• Explore common misconceptions about the palaces, monarchs and their impact on changing dietary tastes from Henry VIII to Queen Victoria.
  • Investigate the flavour intensity, nutritional value and medicinal benefits of food past and present.
  • Discuss typical flavour combinations of the era based on a selection of historic recipes and flavour experiments, adapted for learners to try for themselves at home.

Who is the course for?

This course is intended for anyone with an interest in history, food and food science. It doesn’t require any reading before you start or previous experience of studying the subject.

Who will you learn with?

Kate Williams

I am Professor of History, University of Reading, author of acclaimed books on royalty, royal expert for TV, food and social historian. They've even let me talk food history on Bake Off! Big HRP fan!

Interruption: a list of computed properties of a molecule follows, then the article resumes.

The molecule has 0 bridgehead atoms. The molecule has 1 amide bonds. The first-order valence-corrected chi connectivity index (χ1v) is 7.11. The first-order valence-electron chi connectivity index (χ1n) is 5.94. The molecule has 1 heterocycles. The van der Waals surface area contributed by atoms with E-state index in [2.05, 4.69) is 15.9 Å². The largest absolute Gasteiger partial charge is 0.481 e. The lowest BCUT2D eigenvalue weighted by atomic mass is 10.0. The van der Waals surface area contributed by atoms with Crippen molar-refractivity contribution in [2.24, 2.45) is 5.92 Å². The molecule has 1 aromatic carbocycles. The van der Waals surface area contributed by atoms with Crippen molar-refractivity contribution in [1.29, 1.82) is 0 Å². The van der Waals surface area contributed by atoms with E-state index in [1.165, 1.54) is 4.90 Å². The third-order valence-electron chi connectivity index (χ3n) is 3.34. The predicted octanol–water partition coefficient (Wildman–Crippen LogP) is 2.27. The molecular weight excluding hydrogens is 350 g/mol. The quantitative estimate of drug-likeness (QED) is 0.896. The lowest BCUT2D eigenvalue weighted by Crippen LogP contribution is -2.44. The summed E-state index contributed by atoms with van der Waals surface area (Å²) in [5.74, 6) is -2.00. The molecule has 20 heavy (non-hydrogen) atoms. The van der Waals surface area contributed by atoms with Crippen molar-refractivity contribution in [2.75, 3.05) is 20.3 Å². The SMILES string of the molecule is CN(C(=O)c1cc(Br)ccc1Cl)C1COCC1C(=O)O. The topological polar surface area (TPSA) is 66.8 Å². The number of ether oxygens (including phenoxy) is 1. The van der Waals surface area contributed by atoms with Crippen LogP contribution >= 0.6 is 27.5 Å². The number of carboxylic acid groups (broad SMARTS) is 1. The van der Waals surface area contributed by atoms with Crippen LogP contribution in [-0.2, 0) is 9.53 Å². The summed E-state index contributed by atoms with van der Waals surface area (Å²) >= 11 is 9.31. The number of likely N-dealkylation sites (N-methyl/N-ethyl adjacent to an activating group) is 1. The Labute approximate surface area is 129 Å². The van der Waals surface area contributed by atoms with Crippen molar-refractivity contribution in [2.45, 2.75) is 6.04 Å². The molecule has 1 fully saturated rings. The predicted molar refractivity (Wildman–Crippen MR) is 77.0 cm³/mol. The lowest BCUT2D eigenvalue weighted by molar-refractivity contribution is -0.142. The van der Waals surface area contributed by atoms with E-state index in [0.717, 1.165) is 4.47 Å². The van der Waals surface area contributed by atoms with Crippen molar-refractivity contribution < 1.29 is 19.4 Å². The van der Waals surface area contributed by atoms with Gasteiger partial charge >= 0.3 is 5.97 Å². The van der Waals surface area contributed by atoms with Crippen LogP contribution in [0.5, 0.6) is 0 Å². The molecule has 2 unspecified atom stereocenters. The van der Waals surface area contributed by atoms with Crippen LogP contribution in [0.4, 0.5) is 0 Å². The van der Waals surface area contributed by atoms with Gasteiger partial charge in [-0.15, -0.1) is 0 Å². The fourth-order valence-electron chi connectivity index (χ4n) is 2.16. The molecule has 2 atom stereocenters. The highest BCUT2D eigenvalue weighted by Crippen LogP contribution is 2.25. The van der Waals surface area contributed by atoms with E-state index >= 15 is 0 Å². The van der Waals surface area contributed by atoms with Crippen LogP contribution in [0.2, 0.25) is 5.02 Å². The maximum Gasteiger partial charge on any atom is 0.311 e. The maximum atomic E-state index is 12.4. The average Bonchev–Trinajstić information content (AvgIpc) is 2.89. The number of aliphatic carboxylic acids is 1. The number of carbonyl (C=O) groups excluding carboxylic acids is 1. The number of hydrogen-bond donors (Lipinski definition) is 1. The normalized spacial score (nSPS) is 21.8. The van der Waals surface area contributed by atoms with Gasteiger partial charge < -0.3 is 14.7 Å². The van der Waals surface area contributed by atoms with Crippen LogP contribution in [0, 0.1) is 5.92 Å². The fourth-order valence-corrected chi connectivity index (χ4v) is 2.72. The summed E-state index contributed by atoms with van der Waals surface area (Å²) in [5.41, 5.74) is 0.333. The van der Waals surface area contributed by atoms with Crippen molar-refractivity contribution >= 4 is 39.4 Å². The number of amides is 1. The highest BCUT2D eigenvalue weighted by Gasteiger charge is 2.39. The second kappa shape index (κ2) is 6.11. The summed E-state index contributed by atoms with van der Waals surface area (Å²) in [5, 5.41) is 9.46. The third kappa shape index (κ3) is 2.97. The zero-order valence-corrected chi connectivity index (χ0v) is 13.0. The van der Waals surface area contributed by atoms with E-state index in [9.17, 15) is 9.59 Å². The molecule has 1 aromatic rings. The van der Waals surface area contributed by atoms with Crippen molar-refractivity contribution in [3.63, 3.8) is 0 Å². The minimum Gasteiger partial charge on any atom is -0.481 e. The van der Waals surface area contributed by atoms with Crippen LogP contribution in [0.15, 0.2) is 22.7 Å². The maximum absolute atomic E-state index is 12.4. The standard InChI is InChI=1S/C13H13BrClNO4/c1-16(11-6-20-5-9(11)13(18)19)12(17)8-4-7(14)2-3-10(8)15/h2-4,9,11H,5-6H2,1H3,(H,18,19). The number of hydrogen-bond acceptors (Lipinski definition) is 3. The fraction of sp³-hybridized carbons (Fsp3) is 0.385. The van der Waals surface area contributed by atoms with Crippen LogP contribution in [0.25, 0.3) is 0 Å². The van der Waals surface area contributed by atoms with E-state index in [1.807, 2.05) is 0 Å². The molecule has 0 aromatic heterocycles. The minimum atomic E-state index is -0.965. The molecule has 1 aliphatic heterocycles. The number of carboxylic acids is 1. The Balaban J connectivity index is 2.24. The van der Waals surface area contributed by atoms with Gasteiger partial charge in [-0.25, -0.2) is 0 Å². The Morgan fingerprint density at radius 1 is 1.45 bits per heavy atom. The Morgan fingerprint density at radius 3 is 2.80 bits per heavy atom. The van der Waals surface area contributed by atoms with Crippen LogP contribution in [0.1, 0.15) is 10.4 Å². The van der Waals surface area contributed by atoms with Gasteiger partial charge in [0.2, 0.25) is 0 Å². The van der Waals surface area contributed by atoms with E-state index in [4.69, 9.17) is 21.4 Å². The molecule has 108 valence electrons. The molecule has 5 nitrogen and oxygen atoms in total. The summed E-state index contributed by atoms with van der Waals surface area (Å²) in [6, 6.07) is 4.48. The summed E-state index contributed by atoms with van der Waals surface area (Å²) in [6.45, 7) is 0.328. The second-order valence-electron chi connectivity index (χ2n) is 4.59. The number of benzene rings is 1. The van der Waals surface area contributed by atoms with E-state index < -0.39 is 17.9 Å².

Marc Meltonville

I work as a Food Historian for the Historic Royal Palaces. I get to look at the food stories across our 6 Palaces spanning 1000 years of dining history.
The story of food takes us everywhere.

Polly Putnam

I'm a collections curator for Hampton Court and Kew Palace. Specialisms include George III and the history of Chocolate in the Royal Court.

Annie Gray

Food historian (C18th-mid20th GB food). BBC Radio4's The Kitchen Cabinet panellist. Book: The Greedy Queen: Eating with Victoria, out 2017. Plus The Sweetmakers on BBC2

@DrAnnieGray
www.anniegray.co.uk

Who developed the course?

The University of Reading has a reputation for excellence in teaching, research and enterprise.